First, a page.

The peaches should be ready in about a week,  they are looking very good, what we can't eat fresh will be bottled. The winter store cupboard is filing up.
First of the Sweetpeas.
Both Sweet Peas
First Dahlias of the year.
and Dahlias are now flowering so lots of flowers for the house, and we have had our first picking of garden peas, the French beans are flowering, so they wont be long. So far the potatoes seem to be doing well, no sign so far of slug damage so maybe the nematodes have done their thing, I shouldn't speak too soon but so far there has been no sign of the dreaded blight although there have been plenty of warnings on the local radio station.
I survived the coronary angiogram and it appears that all is well with my heart, nice to know that something is working as it should, however the angiogram is the most unpleasant procedure I have ever had, if I ever have to have another one they will have to sedate me or knock me on the head.
Hopefully I can now stay away from hospitals until my next check up in October.
The last few days have been spent re-making the rockery, it had become very overgrown with silver weed and the dreaded mares tail, we re-discovered the water pump, so once again the pond has trickling water,
Misty is fascinated with the water.
Misty, Freddie's sister is totally fascinated with this trickle of water, and for some reason prefers to drink from it rather than her own bowl of water. The work on the rockery is not quite finished yet, but Simon has incorporated stepping stones into the rockery so it should be easier to weed without stepping on plants.
There is now lots of Ladies bedstraw growing in the hedgerows.
Golden Rubus, now in flower.

Thursday, June 29, 2017

Start of the havests.

A vase of perfume.
The last year seems to have flown by, it seems that it was only a few weeks ago that we were harvesting our fruits and veg for winter storage, but here we are again.
 We have had the first big pick  raspberries, just over three kg,
these have been turned into jam, fourteen pots in total.
The first big pick of strawberries gave us nine pots of strawberry jam.

The onions and garlic has also been harvested. This year we will try dehydrating them, we have invested in a dehydrator which hopefully will be here tomorrow, we decided to go for a dehydrator as it seems as though we will have a bumper crop of apples, some will be eaten fresh but the rest will need storage, we could freeze them,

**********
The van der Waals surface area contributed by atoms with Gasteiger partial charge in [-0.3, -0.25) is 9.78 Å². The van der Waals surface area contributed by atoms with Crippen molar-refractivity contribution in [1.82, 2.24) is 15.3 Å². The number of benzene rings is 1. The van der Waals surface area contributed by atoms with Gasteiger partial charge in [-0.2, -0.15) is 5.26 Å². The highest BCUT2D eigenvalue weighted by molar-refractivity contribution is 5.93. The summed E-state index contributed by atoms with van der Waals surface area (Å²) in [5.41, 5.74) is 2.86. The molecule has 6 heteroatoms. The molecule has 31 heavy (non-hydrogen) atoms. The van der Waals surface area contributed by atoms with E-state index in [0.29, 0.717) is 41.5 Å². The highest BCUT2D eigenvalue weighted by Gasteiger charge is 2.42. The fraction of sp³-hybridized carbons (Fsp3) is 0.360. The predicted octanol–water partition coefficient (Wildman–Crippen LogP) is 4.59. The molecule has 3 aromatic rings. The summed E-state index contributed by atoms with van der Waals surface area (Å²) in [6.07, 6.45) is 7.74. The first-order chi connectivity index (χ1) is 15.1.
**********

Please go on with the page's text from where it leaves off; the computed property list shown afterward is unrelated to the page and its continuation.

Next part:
Three of the chicks at three weeks old.
but we have twenty two table birds which will take up quite a lot of space, plus half a lamb which we bought today, buying this way works out at just four euros a kg. We are also hoping to have half a pig a bit later on from  a friend, although it's  not organic it is at least truly free range.
The flower gardens are still surprising us with new things coming into flower, often things that we have forgotten where we had planted them,

and the window boxes are looking lovely.
Wild orchids seemed to be late this year, maybe because it was such a dry spring but they are making up  for it now, this week we spotted
lesser butterfly orchids
and twayblades.
View from the lane.
One thing we have always been interested in is archaeological sights, Ireland abounds with them, especially in this area. We had been told about a large Ring Fort fairly close by, but despite several attempts to find it over the last two years we had failed. Earlier in the week we went for a drive around the local country lanes, and low and behold we found the elusive Ring Fort. Although I couldn't get to it, it was clearly visible from the lane way and Simon, armed  with the camera traipsed across the field  to get the photos.
It is certainly impressive, with nearly ten foot high walls
 you enter the ring via the tunnel entrance,
there are V steps which give access to the parapet.
There are two chambers which align to the sun at Imbolc and Samhain . The ringfort also has souterrains ,
and there are two piles of stones which are believed to be the remains of houses .